print("Number of duplicate rows :: ", duplicate_rows.shape)

The data contains 1 duplicate row. We will remove the duplicate row and check for duplicates again.

#we have one duplicate row.
#Removing the duplicate row
data1 = data1.drop_duplicates()
duplicate_rows = data1[data1.duplicated()]
print("Number of duplicate rows :: ", duplicate_rows.shape)
#Number of duplicate rows after dropping one duplicate row

Now, there are 0 duplicate rows in the data. We will check for ‘null’ values in the data.

#Looking for null values
print("Null values :: ")
print(data1.isnull() .sum())
#Check if the other data is consistent
data1.shape

As there are no ‘null’ values in data, we will go ahead with ‘Outlier Detection‘ using box plots.

We will plot box plots for all features.

#As there are no null values in data, we can proceed with the next steps.
#Detecting Outliers
# 1. Detecting Outliers using IQR (InterQuartile Range)
sns.boxplot(x=data1['age'])
#No Outliers observed in 'age'
sns.boxplot(x=data1['sex'])
#No outliers observed in sex data
sns.boxplot(x=data1['cp'])
#No outliers in 'cp'
sns.boxplot(x=data1['trtbps'])
#Some outliers are observed in 'trtbps'. They will be removed later
sns.boxplot(x=data1['chol'])
#Some outliers are observed in 'chol'. They will be removed later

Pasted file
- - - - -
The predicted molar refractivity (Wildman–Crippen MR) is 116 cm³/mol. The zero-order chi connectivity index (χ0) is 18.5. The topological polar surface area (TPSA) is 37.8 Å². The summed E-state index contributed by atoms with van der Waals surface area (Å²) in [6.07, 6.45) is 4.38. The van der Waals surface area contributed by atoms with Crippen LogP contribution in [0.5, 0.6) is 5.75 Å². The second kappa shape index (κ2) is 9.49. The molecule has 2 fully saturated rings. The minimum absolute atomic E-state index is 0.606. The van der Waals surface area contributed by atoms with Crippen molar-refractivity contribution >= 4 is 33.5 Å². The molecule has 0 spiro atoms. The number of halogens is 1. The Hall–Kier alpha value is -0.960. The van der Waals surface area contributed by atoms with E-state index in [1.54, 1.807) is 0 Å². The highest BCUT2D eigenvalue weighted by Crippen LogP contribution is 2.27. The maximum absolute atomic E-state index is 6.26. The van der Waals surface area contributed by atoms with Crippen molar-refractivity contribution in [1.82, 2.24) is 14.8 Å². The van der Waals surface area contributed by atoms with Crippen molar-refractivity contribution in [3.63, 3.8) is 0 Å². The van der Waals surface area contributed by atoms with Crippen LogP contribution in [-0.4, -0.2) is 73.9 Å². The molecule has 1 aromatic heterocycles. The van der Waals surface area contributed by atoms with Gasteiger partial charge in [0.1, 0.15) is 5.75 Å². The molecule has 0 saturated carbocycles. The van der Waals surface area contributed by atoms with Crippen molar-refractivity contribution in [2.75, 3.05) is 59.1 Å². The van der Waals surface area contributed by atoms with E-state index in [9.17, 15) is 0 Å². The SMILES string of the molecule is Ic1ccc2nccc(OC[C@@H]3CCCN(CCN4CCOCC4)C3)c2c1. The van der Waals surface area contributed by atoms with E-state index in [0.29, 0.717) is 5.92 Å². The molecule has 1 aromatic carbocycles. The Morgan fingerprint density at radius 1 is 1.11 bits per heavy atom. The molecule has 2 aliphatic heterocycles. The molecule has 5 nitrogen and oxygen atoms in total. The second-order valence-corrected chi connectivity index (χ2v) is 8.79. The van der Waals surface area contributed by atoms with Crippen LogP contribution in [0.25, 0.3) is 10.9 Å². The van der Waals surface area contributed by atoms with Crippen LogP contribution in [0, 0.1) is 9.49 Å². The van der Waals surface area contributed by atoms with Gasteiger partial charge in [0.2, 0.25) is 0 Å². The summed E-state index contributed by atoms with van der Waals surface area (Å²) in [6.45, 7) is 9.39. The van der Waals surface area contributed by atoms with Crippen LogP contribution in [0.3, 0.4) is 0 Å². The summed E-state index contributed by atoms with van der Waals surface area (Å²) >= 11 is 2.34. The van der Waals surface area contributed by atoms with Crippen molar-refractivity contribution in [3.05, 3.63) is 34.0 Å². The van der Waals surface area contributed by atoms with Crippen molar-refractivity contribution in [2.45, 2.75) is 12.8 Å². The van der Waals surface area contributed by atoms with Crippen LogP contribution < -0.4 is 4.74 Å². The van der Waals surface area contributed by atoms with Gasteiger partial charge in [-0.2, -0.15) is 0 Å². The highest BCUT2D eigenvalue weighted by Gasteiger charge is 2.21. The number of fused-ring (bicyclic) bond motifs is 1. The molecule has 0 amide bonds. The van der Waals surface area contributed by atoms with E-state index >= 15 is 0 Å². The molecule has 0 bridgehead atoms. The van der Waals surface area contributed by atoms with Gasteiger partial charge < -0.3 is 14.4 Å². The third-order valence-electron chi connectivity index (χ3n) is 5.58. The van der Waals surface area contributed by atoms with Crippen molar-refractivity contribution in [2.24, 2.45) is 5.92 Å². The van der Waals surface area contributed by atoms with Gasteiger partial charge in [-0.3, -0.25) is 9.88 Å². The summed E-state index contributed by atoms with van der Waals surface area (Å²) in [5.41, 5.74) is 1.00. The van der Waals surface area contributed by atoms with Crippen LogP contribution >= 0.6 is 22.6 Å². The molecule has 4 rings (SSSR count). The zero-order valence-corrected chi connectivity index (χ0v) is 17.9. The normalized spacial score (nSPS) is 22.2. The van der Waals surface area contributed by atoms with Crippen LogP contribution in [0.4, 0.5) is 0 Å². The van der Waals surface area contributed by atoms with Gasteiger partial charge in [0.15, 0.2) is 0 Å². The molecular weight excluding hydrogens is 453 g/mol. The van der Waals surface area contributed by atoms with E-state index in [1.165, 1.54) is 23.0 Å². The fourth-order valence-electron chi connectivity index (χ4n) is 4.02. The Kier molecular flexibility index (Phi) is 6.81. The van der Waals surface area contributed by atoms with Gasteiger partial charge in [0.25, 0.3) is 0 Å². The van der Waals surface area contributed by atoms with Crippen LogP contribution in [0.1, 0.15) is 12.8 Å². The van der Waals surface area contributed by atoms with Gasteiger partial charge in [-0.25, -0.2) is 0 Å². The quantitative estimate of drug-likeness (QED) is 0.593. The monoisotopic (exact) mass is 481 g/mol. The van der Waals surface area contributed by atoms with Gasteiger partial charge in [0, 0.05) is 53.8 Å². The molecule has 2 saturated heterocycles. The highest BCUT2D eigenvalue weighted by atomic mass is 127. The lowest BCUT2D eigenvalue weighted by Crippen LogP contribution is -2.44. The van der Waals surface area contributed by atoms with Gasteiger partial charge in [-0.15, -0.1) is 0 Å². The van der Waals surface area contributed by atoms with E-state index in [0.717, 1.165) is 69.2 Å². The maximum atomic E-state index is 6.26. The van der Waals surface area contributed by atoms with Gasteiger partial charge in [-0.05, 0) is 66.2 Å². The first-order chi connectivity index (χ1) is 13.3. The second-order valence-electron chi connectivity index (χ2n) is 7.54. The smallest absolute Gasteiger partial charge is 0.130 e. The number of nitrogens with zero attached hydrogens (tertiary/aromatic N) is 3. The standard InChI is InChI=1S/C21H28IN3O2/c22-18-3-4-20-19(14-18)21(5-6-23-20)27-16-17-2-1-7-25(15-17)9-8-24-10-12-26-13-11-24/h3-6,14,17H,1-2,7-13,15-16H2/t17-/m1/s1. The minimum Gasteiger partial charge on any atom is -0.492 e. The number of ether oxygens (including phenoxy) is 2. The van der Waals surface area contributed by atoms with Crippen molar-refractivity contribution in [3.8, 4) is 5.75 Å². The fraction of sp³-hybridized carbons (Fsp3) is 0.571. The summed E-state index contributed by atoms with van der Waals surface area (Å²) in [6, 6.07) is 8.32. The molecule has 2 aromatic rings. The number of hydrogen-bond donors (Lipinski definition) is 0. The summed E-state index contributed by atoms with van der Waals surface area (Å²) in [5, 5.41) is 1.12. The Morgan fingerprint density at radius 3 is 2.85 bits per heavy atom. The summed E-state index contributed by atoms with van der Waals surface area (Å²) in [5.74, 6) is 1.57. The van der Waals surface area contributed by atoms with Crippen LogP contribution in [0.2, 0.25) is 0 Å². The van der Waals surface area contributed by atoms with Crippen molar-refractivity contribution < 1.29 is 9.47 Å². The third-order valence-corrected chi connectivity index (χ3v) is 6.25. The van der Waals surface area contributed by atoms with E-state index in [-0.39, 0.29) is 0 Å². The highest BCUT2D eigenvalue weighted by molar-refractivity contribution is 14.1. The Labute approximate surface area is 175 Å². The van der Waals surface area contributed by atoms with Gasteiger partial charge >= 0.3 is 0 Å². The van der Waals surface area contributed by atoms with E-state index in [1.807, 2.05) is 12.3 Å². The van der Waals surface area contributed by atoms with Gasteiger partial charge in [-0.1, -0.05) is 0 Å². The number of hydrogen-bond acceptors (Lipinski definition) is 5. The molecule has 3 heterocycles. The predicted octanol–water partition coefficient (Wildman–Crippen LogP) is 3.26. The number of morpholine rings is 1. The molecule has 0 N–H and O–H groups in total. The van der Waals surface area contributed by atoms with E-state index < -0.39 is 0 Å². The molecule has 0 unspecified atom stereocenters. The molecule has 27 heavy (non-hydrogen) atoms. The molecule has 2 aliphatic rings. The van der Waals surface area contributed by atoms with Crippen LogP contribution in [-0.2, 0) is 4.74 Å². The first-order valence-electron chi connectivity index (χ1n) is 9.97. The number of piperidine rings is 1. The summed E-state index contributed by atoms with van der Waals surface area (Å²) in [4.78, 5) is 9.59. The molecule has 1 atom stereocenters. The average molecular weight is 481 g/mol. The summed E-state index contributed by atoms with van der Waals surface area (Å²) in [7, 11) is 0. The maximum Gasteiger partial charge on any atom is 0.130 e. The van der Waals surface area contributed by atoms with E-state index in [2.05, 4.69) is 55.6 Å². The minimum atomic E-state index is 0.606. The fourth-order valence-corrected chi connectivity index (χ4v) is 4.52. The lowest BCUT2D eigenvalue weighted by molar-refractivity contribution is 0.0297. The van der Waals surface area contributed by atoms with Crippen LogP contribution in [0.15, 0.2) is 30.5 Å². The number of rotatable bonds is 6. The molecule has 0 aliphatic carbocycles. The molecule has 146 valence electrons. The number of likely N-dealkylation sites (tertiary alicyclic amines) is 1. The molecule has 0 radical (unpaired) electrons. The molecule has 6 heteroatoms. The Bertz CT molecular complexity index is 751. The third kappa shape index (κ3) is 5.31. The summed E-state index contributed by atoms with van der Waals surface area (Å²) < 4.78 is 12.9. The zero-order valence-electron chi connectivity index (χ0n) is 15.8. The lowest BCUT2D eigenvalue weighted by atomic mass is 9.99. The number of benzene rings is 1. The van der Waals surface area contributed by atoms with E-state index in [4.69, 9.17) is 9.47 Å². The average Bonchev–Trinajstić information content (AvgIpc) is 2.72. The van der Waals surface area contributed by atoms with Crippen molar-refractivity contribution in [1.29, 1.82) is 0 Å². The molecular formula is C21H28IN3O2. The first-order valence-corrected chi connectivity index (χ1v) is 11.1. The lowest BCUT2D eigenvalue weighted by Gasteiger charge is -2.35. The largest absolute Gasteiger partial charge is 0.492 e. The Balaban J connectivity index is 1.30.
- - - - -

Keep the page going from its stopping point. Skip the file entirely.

sns.boxplot(x=data1['fbs'])
sns.boxplot(x=data1['restecg'])
sns.boxplot(x=data1['thalachh'])
#Outliers present in thalachh
sns.boxplot(x=data1['exng'])
sns.boxplot(x=data1['oldpeak'])
#Outliers are present in 'OldPeak'
sns.boxplot(x=data1['slp'])
sns.boxplot(x=data1['caa'])
#Outliers are present in 'caa'
sns.boxplot(x=data1['thall'])

From the box plots, outliers are present in trtbps, chol, thalachh, oldpeak, caa, thall.

The Outliers are removed using two methods,

1. Inter-Quartile Range and

2. Z-score

We will use both methods and check the effect on the dataset.

1. Inter-Quartile Range

In IQR, the data points higher than the upper limit and lower than the lower limit are considered outliers.

  • upper limit = Q3 + 1.5 * IQR
  • lower limit = Q1 – 1.5 * IQR

We find the IQR for all features using the code snippet,

#Find the InterQuartile Range
Q1 = data1.quantile(0.25)
Q3 = data1.quantile(0.75)
IQR = Q3-Q1
print('*********** InterQuartile Range ***********')
print(IQR)
# Remove the outliers using IQR
data2 = data1[~((data1<(Q1-1.5*IQR))|(data1>(Q3+1.5*IQR))).any(axis=1)]
data2.shape

After removing outliers using IQR, the data contains 228 records.

2. Z – Score

If a Z-score is greater than 3, it implies that the data point differs from the other data points and hence is treated as an outlier.

#Removing outliers using Z-score
z = np.abs(stats.zscore(data1))
data3 = data1[(z<3).all(axis=1)]
data3.shape

After using Z-score to detect and remove outliers, the number of records in the dataset is 287. 

As the number of records available is higher after Z-score, we will proceed with ‘data3’

Correlation

After removing outliers from data, we will find the correlation between all the features.

Two types of correlation will be used here.

  1. Pearson Correlation
  2. Spearman Correlation

 

1. Pearson Correlation

#Finding the correlation between variables
pearsonCorr = data3.corr(method='pearson')
spearmanCorr = data3.corr(method='spearman')
fig = plt.subplots(figsize=(14,8))
sns.heatmap(pearsonCorr, vmin=-1,vmax=1, cmap = "Greens", annot=True, linewidth=0.1)
plt.title("Pearson Correlation")
Pearson Correlation classification algorithms